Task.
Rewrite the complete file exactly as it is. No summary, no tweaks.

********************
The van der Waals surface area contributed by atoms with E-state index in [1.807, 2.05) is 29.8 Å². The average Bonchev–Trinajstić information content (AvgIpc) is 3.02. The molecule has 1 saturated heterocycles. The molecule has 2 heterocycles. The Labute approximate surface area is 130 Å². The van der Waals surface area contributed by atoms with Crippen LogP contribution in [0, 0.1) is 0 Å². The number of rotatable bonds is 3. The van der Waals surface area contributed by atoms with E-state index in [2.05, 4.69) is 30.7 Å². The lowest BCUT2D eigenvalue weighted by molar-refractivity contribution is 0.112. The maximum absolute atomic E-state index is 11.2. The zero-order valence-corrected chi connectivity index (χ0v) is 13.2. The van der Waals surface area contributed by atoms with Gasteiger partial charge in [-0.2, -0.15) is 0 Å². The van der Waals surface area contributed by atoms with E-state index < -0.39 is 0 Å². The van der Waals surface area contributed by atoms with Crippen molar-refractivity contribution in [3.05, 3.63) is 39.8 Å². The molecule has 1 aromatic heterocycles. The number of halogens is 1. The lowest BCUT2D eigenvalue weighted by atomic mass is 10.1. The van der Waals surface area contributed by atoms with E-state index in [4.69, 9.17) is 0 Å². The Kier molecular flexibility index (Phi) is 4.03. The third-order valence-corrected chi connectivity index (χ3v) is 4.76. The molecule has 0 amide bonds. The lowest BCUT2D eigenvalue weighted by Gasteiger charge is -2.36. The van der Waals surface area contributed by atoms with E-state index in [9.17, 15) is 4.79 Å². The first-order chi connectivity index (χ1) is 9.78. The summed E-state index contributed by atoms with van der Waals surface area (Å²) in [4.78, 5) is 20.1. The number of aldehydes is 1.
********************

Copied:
The van der Waals surface area contributed by atoms with E-state index in [1.807, 2.05) is 29.8 Å². The average Bonchev–Trinajstić information content (AvgIpc) is 3.02. The molecule has 1 saturated heterocycles. The molecule has 2 heterocycles. The Labute approximate surface area is 130 Å². The van der Waals surface area contributed by atoms with Crippen LogP contribution in [0, 0.1) is 0 Å². The number of rotatable bonds is 3. The van der Waals surface area contributed by atoms with E-state index in [2.05, 4.69) is 30.7 Å². The lowest BCUT2D eigenvalue weighted by molar-refractivity contribution is 0.112. The maximum absolute atomic E-state index is 11.2. The zero-order valence-corrected chi connectivity index (χ0v) is 13.2. The van der Waals surface area contributed by atoms with Gasteiger partial charge in [-0.2, -0.15) is 0 Å². The van der Waals surface area contributed by atoms with E-state index < -0.39 is 0 Å². The van der Waals surface area contributed by atoms with Crippen molar-refractivity contribution in [3.05, 3.63) is 39.8 Å². The molecule has 1 aromatic heterocycles. The number of halogens is 1. The lowest BCUT2D eigenvalue weighted by atomic mass is 10.1. The van der Waals surface area contributed by atoms with E-state index in [4.69, 9.17) is 0 Å². The Kier molecular flexibility index (Phi) is 4.03. The third-order valence-corrected chi connectivity index (χ3v) is 4.76. The molecule has 0 amide bonds. The lowest BCUT2D eigenvalue weighted by Gasteiger charge is -2.36. The van der Waals surface area contributed by atoms with E-state index in [9.17, 15) is 4.79 Å². The first-order chi connectivity index (χ1) is 9.78. The summed E-state index contributed by atoms with van der Waals surface area (Å²) in [4.78, 5) is 20.1. The number of aldehydes is 1.